. It is unknown when Temple met with
. In an undated note
agreed to meet with Temple at six o'clock. Immediately below
's signature, Temple wrote “Mr. Adams Invited Mr. Temple to pass a second day with
him, without the Company of any other person, but Mr. T happened to be engaged, but
sent him word that he would come at 6, and chat with him till 11 oClock, which he
: Winthrop Papers).
John Temple was a Boston native, James Bowdoin's son-in-law, and a former customs
official. In 1773 he moved to England, but in 1778 and 1779 visited the U.S. in pursuit
of a peace settlement based on reconciliation. His actions then, coupled with the
Crown offices he had held previously, raised questions as to whether he truly supported
the U.S. cause. He was, however, equally at odds with the ministerial forces in England
and had been vilified in the London press for his support of the U.S. (vol. 10:418
). The tone of
's letter indicates that he, like Cotton Tufts in 1782, thought that any “Toryism”
Temple displayed was nothing more serious than “Don Quixotism” (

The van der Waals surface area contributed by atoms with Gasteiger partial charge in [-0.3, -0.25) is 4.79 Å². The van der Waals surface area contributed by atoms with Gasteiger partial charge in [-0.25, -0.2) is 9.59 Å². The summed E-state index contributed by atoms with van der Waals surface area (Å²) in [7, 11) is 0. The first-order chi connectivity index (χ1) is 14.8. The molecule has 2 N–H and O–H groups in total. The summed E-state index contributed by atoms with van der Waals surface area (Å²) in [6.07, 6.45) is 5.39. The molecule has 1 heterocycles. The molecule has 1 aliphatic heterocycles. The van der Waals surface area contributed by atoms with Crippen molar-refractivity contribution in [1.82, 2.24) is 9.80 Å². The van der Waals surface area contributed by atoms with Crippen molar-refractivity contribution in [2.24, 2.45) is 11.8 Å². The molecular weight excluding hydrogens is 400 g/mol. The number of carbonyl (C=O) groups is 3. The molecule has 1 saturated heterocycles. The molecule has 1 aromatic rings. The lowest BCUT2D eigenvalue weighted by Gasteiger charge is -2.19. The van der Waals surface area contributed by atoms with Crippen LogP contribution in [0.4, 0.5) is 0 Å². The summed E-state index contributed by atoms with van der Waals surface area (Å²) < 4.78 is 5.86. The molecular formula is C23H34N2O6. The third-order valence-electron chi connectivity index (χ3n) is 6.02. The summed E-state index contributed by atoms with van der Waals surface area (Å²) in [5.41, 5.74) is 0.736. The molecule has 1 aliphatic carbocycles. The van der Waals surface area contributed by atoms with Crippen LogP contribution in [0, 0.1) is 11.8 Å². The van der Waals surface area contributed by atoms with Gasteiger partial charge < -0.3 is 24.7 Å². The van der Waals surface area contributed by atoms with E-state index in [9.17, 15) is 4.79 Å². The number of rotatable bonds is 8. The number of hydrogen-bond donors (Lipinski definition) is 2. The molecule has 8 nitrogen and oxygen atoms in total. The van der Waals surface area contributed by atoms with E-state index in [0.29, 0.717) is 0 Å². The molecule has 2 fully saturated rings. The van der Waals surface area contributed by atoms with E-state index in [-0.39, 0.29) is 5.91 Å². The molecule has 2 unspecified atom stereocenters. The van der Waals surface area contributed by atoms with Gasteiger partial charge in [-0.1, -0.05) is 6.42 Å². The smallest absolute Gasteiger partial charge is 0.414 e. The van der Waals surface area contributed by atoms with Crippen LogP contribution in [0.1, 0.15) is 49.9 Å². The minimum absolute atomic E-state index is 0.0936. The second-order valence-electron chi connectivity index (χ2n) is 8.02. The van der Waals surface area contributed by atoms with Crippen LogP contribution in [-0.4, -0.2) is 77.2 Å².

Adams Family Correspondance
Temple was at the center of controversy immediately upon his arrival at Boston in
late October. The Mass. Council closely examined him and in 1782 he engaged in a “paper
war” with James Sullivan that probably owed as much to the rivalry between John Hancock
and James Bowdoin as to issues concerning Temple's loyalty. Congress resolved on 27
Feb. 1782 that
's letter should not influence the Mass. Council's determination as to whether Temple
constituted a threat to the U.S. In late 1783, Temple and his family returned to England.
In 1785 he took up residence at New York as the British consul general (same, 4:240
, 22:101–102). For Samuel Adams' comments on Temple's arrival, particularly as it
effected the relations between Hancock and Bowdoin, see his second letter to
of 18 Dec.
, Writings of Samuel Adams
, ed. Harry Alonzo Cushing, 4 vols., N.Y., 1904–1908, 4:267–268.